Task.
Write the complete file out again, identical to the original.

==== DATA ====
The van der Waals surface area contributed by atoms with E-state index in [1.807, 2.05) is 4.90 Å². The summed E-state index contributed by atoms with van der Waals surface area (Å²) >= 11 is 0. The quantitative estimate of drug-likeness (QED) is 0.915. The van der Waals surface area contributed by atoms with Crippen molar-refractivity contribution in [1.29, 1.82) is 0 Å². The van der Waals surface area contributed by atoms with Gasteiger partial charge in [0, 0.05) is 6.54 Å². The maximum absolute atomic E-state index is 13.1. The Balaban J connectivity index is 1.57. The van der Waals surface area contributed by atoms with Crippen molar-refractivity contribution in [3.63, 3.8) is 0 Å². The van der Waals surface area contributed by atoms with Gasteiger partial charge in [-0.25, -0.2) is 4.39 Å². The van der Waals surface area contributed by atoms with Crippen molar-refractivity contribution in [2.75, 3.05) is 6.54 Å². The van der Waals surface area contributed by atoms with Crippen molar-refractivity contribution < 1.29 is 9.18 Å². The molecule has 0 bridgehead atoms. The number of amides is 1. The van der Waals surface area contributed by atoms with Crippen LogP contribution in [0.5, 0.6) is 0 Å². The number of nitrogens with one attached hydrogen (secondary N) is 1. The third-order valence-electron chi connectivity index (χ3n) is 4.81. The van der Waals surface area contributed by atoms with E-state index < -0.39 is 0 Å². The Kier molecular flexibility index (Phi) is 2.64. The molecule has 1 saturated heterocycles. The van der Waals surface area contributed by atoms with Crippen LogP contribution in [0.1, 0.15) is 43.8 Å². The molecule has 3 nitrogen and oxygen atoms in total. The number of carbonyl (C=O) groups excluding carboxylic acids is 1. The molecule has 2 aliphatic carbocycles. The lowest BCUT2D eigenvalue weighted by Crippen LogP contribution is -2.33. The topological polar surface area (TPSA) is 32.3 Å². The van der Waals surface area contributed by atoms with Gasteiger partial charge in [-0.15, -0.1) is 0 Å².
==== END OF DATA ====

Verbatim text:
The van der Waals surface area contributed by atoms with E-state index in [1.807, 2.05) is 4.90 Å². The summed E-state index contributed by atoms with van der Waals surface area (Å²) >= 11 is 0. The quantitative estimate of drug-likeness (QED) is 0.915. The van der Waals surface area contributed by atoms with Crippen molar-refractivity contribution in [1.29, 1.82) is 0 Å². The van der Waals surface area contributed by atoms with Gasteiger partial charge in [0, 0.05) is 6.54 Å². The maximum absolute atomic E-state index is 13.1. The Balaban J connectivity index is 1.57. The van der Waals surface area contributed by atoms with Crippen molar-refractivity contribution in [3.63, 3.8) is 0 Å². The van der Waals surface area contributed by atoms with Gasteiger partial charge in [-0.25, -0.2) is 4.39 Å². The van der Waals surface area contributed by atoms with Crippen molar-refractivity contribution in [2.75, 3.05) is 6.54 Å². The van der Waals surface area contributed by atoms with Crippen molar-refractivity contribution < 1.29 is 9.18 Å². The molecule has 0 bridgehead atoms. The number of amides is 1. The van der Waals surface area contributed by atoms with Crippen LogP contribution in [0.5, 0.6) is 0 Å². The number of nitrogens with one attached hydrogen (secondary N) is 1. The third-order valence-electron chi connectivity index (χ3n) is 4.81. The van der Waals surface area contributed by atoms with E-state index < -0.39 is 0 Å². The Kier molecular flexibility index (Phi) is 2.64. The molecule has 1 saturated heterocycles. The van der Waals surface area contributed by atoms with Crippen LogP contribution in [0.1, 0.15) is 43.8 Å². The molecule has 3 nitrogen and oxygen atoms in total. The number of carbonyl (C=O) groups excluding carboxylic acids is 1. The molecule has 2 aliphatic carbocycles. The lowest BCUT2D eigenvalue weighted by Crippen LogP contribution is -2.33. The topological polar surface area (TPSA) is 32.3 Å². The van der Waals surface area contributed by atoms with Gasteiger partial charge in [-0.15, -0.1) is 0 Å².